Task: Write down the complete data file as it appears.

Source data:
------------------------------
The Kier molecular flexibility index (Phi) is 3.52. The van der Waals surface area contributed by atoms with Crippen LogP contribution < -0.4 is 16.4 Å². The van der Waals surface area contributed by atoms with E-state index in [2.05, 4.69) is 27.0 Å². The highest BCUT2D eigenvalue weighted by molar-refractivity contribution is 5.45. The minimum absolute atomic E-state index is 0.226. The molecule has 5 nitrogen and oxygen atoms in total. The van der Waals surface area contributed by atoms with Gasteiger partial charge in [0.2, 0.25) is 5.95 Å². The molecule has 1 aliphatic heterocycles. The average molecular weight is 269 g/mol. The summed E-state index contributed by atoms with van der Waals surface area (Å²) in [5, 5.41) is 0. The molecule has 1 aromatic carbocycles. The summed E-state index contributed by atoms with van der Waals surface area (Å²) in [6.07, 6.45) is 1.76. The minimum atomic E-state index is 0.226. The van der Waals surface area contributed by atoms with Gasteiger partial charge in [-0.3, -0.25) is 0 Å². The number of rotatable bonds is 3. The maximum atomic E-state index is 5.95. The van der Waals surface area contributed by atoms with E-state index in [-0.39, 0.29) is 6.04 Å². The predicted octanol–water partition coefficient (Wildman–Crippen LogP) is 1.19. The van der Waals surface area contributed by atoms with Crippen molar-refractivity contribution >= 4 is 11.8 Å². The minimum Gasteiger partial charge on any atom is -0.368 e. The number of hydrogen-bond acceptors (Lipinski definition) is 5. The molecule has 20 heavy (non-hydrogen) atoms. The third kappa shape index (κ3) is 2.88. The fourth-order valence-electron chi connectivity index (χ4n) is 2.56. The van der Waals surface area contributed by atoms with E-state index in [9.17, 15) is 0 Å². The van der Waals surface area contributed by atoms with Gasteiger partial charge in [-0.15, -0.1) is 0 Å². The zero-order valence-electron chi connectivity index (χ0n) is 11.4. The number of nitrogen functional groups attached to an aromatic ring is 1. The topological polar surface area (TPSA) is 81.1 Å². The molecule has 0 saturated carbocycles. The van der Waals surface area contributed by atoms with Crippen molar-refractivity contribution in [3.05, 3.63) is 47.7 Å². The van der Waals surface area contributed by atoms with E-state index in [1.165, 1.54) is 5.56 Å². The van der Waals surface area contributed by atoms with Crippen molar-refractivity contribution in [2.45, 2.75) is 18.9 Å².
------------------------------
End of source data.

The Kier molecular flexibility index (Phi) is 3.52. The van der Waals surface area contributed by atoms with Crippen LogP contribution < -0.4 is 16.4 Å². The van der Waals surface area contributed by atoms with E-state index in [2.05, 4.69) is 27.0 Å². The highest BCUT2D eigenvalue weighted by molar-refractivity contribution is 5.45. The minimum absolute atomic E-state index is 0.226. The molecule has 5 nitrogen and oxygen atoms in total. The van der Waals surface area contributed by atoms with Gasteiger partial charge in [0.2, 0.25) is 5.95 Å². The molecule has 1 aliphatic heterocycles. The average molecular weight is 269 g/mol. The summed E-state index contributed by atoms with van der Waals surface area (Å²) in [5, 5.41) is 0. The molecule has 1 aromatic carbocycles. The summed E-state index contributed by atoms with van der Waals surface area (Å²) in [6.07, 6.45) is 1.76. The minimum atomic E-state index is 0.226. The van der Waals surface area contributed by atoms with Gasteiger partial charge in [-0.3, -0.25) is 0 Å². The number of rotatable bonds is 3. The maximum atomic E-state index is 5.95. The van der Waals surface area contributed by atoms with E-state index in [-0.39, 0.29) is 6.04 Å². The predicted octanol–water partition coefficient (Wildman–Crippen LogP) is 1.19. The van der Waals surface area contributed by atoms with Crippen molar-refractivity contribution >= 4 is 11.8 Å². The minimum Gasteiger partial charge on any atom is -0.368 e. The number of hydrogen-bond acceptors (Lipinski definition) is 5. The molecule has 20 heavy (non-hydrogen) atoms. The third kappa shape index (κ3) is 2.88. The fourth-order valence-electron chi connectivity index (χ4n) is 2.56. The van der Waals surface area contributed by atoms with E-state index in [9.17, 15) is 0 Å². The van der Waals surface area contributed by atoms with Gasteiger partial charge in [-0.15, -0.1) is 0 Å². The zero-order valence-electron chi connectivity index (χ0n) is 11.4. The number of nitrogen functional groups attached to an aromatic ring is 1. The topological polar surface area (TPSA) is 81.1 Å². The molecule has 0 saturated carbocycles. The van der Waals surface area contributed by atoms with Crippen molar-refractivity contribution in [3.05, 3.63) is 47.7 Å². The van der Waals surface area contributed by atoms with E-state index in [1.165, 1.54) is 5.56 Å². The van der Waals surface area contributed by atoms with Crippen molar-refractivity contribution in [2.45, 2.75) is 18.9 Å².